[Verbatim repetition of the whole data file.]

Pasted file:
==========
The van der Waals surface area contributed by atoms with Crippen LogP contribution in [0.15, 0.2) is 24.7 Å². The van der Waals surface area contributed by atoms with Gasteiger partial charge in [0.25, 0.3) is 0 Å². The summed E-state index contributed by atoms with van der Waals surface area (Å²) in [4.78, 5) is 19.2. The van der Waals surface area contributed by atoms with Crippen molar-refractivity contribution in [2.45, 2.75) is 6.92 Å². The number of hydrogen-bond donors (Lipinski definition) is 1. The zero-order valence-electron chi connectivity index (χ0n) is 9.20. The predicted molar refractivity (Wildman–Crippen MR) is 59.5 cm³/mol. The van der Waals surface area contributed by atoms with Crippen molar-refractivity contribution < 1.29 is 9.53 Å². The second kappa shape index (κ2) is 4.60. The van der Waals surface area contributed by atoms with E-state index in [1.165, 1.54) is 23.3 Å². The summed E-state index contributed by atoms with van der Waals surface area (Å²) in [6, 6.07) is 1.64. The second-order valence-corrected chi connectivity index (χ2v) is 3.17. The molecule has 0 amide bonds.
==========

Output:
The van der Waals surface area contributed by atoms with Crippen LogP contribution in [0.15, 0.2) is 24.7 Å². The van der Waals surface area contributed by atoms with Gasteiger partial charge in [0.25, 0.3) is 0 Å². The summed E-state index contributed by atoms with van der Waals surface area (Å²) in [4.78, 5) is 19.2. The van der Waals surface area contributed by atoms with Crippen molar-refractivity contribution in [2.45, 2.75) is 6.92 Å². The number of hydrogen-bond donors (Lipinski definition) is 1. The zero-order valence-electron chi connectivity index (χ0n) is 9.20. The predicted molar refractivity (Wildman–Crippen MR) is 59.5 cm³/mol. The van der Waals surface area contributed by atoms with Crippen molar-refractivity contribution < 1.29 is 9.53 Å². The second kappa shape index (κ2) is 4.60. The van der Waals surface area contributed by atoms with E-state index in [1.165, 1.54) is 23.3 Å². The summed E-state index contributed by atoms with van der Waals surface area (Å²) in [6, 6.07) is 1.64. The second-order valence-corrected chi connectivity index (χ2v) is 3.17. The molecule has 0 amide bonds.